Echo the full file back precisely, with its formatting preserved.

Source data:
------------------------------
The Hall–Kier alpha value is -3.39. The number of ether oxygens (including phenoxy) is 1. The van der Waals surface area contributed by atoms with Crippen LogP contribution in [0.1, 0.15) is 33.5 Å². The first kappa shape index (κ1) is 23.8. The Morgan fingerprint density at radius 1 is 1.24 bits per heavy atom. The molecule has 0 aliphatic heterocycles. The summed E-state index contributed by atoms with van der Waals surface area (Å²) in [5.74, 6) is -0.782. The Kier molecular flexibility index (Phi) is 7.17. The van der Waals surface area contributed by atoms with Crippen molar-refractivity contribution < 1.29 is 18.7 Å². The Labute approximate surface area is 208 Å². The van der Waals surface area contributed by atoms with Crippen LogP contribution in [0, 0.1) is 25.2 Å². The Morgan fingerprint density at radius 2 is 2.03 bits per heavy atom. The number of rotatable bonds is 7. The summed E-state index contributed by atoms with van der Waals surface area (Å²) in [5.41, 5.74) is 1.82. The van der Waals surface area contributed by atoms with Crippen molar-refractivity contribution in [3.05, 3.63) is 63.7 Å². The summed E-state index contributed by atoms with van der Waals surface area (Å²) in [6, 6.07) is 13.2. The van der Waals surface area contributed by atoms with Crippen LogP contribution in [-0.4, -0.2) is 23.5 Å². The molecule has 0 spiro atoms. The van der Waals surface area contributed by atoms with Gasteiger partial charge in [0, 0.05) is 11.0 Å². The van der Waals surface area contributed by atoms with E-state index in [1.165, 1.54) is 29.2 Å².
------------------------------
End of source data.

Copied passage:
The Hall–Kier alpha value is -3.39. The number of ether oxygens (including phenoxy) is 1. The van der Waals surface area contributed by atoms with Crippen LogP contribution in [0.1, 0.15) is 33.5 Å². The first kappa shape index (κ1) is 23.8. The Morgan fingerprint density at radius 1 is 1.24 bits per heavy atom. The molecule has 0 aliphatic heterocycles. The summed E-state index contributed by atoms with van der Waals surface area (Å²) in [5.74, 6) is -0.782. The Kier molecular flexibility index (Phi) is 7.17. The van der Waals surface area contributed by atoms with Crippen molar-refractivity contribution < 1.29 is 18.7 Å². The Labute approximate surface area is 208 Å². The van der Waals surface area contributed by atoms with Crippen LogP contribution in [0, 0.1) is 25.2 Å². The Morgan fingerprint density at radius 2 is 2.03 bits per heavy atom. The number of rotatable bonds is 7. The summed E-state index contributed by atoms with van der Waals surface area (Å²) in [5.41, 5.74) is 1.82. The van der Waals surface area contributed by atoms with Crippen molar-refractivity contribution in [3.05, 3.63) is 63.7 Å². The summed E-state index contributed by atoms with van der Waals surface area (Å²) in [6, 6.07) is 13.2. The van der Waals surface area contributed by atoms with Crippen LogP contribution in [-0.4, -0.2) is 23.5 Å². The molecule has 0 spiro atoms. The van der Waals surface area contributed by atoms with Gasteiger partial charge in [0, 0.05) is 11.0 Å². The van der Waals surface area contributed by atoms with E-state index in [1.165, 1.54) is 29.2 Å².